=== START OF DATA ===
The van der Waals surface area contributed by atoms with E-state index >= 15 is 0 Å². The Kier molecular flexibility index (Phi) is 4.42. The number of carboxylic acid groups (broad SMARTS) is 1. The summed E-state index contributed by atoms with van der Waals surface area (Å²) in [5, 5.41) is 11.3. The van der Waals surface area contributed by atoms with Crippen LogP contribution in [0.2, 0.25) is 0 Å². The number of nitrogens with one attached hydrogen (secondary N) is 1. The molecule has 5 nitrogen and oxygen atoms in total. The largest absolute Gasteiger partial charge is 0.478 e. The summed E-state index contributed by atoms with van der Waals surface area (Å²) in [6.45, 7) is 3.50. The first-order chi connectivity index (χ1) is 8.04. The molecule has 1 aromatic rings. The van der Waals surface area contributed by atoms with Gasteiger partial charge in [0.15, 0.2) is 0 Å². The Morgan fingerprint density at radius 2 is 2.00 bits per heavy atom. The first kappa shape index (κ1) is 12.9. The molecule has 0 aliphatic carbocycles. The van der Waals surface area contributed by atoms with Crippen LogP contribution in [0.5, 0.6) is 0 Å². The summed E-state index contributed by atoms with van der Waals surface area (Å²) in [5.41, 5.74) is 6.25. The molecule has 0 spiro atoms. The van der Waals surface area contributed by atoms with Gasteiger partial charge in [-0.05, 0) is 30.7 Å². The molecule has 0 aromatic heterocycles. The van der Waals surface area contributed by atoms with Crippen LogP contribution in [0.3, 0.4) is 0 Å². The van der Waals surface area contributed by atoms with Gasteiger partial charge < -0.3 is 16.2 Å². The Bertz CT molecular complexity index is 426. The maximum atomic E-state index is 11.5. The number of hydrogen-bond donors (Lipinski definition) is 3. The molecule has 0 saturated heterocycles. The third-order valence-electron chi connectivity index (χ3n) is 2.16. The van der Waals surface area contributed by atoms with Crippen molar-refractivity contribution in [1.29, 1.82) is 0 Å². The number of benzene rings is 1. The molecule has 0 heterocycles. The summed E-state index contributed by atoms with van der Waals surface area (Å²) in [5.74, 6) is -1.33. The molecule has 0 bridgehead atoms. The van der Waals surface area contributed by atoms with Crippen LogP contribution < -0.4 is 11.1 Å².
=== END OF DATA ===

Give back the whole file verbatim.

The van der Waals surface area contributed by atoms with E-state index >= 15 is 0 Å². The Kier molecular flexibility index (Phi) is 4.42. The number of carboxylic acid groups (broad SMARTS) is 1. The summed E-state index contributed by atoms with van der Waals surface area (Å²) in [5, 5.41) is 11.3. The van der Waals surface area contributed by atoms with Crippen LogP contribution in [0.2, 0.25) is 0 Å². The number of nitrogens with one attached hydrogen (secondary N) is 1. The molecule has 5 nitrogen and oxygen atoms in total. The largest absolute Gasteiger partial charge is 0.478 e. The summed E-state index contributed by atoms with van der Waals surface area (Å²) in [6.45, 7) is 3.50. The first-order chi connectivity index (χ1) is 8.04. The molecule has 1 aromatic rings. The van der Waals surface area contributed by atoms with Gasteiger partial charge in [0.15, 0.2) is 0 Å². The Morgan fingerprint density at radius 2 is 2.00 bits per heavy atom. The first kappa shape index (κ1) is 12.9. The molecule has 0 aliphatic carbocycles. The van der Waals surface area contributed by atoms with Crippen LogP contribution in [0.5, 0.6) is 0 Å². The summed E-state index contributed by atoms with van der Waals surface area (Å²) in [5.41, 5.74) is 6.25. The molecule has 0 spiro atoms. The van der Waals surface area contributed by atoms with Gasteiger partial charge in [-0.05, 0) is 30.7 Å². The molecule has 0 aromatic heterocycles. The van der Waals surface area contributed by atoms with Crippen LogP contribution in [0.3, 0.4) is 0 Å². The van der Waals surface area contributed by atoms with Gasteiger partial charge < -0.3 is 16.2 Å². The Bertz CT molecular complexity index is 426. The maximum atomic E-state index is 11.5. The number of hydrogen-bond donors (Lipinski definition) is 3. The molecule has 0 saturated heterocycles. The third-order valence-electron chi connectivity index (χ3n) is 2.16. The van der Waals surface area contributed by atoms with Crippen molar-refractivity contribution in [1.29, 1.82) is 0 Å². The number of benzene rings is 1. The molecule has 0 heterocycles. The summed E-state index contributed by atoms with van der Waals surface area (Å²) in [5.74, 6) is -1.33. The molecule has 0 bridgehead atoms. The van der Waals surface area contributed by atoms with Crippen LogP contribution < -0.4 is 11.1 Å².